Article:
Brucelosis en el parque de yellowston

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Vaccine 28S (2010) F64–F72

Contents lists available at ScienceDirect

Vaccine
journal homepage: www.elsevier.com/locate/vaccine

Vaccination strategies for managing brucellosis in Yellowstone bison
John J. Treanor a,∗ , Joseph S. Johnson b , Rick L. Wallen a , Sara Cilles c , Philip H. Crowley c , John J. Cox b , David S. Maehr b , P.J. White a , Glenn E. Plumb a
a

National ParkService, Yellowstone National Park, WY 82190, United States Department of Forestry, University of Kentucky, Lexington, KY 40506, United States c Department of Biology, University of Kentucky, Lexington, KY 40506, United States
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Concerns over migratory bison (Bison bison) at Yellowstone National Park transmitting brucellosis (Brucella abortus) to cattleherds on adjacent lands led to proposals for bison vaccination. We developed an individual-based model to evaluate how brucellosis infection might respond under alternate vaccination strategies, including: (1) vaccination of female calves and yearlings captured at the park boundary when bison move outside the primary conservation area; (2) combining boundary vaccination with the remote deliveryof vaccine to female calves and yearlings distributed throughout the park; and (3) vaccinating all female bison (including adults) during boundary capture and throughout the park using remote delivery of vaccine. Simulations suggested Alternative 3 would be most effective, with brucellosis seroprevalence decreasing by 66% (from 0.47 to 0.16) over a 30-year period resulting from 29% of thepopulation receiving protection through vaccination. Under this alternative, bison would receive multiple vaccinations that extend the duration of vaccine protection and defend against recurring infection in latently infected animals. The initial decrease in population seroprevalence will likely be slow due to high initial seroprevalence (40–60%), long-lived antibodies, and the culling of some vaccinatedbison that were subsequently exposed to field strain Brucella and reacted positively on serologic tests. Vaccination is unlikely to eradicate B. abortus from Yellowstone bison, but could be an effective tool for reducing the level of infection. Our approach and findings have applicability world-wide for managers dealing with intractable wildlife diseases that cross wildlife–livestock andwildlife–human interfaces and affect public health or economic well-being. Published by Elsevier Ltd.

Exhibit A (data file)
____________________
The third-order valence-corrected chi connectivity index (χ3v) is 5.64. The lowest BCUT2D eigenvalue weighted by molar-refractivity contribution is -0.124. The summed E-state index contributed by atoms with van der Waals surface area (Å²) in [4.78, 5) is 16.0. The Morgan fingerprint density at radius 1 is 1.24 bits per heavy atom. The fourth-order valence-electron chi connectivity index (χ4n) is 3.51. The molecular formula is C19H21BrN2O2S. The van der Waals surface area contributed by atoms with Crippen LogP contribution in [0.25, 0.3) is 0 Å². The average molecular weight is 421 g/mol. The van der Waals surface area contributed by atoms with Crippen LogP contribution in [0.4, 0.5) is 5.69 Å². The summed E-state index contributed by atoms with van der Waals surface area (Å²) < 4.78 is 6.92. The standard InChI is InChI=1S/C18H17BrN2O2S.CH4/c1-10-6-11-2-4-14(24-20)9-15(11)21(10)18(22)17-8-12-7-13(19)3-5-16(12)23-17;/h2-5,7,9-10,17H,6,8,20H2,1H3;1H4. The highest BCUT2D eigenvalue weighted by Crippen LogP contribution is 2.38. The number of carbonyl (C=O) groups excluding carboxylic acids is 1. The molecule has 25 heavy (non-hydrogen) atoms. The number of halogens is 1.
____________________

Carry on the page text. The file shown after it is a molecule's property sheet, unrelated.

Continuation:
Article history: Received 18 March 2010 Accepted 19 March 2010 Available online 1 April 2010 Keywords: Bison Brucellosis Disease Model Vaccination Yellowstone

1. Introduction The discovery of new infectious agents and diseases transmissible to humans has raised concerns regarding free-ranging wildlife asa source of emerging human pathogens [1,2]. Humans are often indirectly exposed to wildlife pathogens through infected livestock. The crowding and mixing of wildlife with domestic livestock can increase disease prevalence and transmission potential [3,4] thereby, increasing exposure to humans. Disease transmission risk from wildlife to domestic animals and humans traditionally has resulted incontrol strategies that negatively impact wildlife populations. Traditional test-and-slaughter programs have been effective for managing diseased livestock but these practices may not be realistic or socially acceptable for wildlife [5,6]. An approach to wildlife disease management is needed that addresses both public health concerns and long-term wildlife conservation. Vaccination is commonly usedfor disease control in veterinary medicine

∗ Corresponding author. Tel.: +1 307 344 2505; fax: +1 307 344 2211. E-mail address: john treanor@nps.gov (J.J. Treanor). 0264-410X/$ – see front matter. Published by Elsevier Ltd. doi:10.1016/j.vaccine.2010.03.055

and wildlife vaccination may offer a promising solution [7]. The success of a vaccination program is influenced by vaccine efficacy and...
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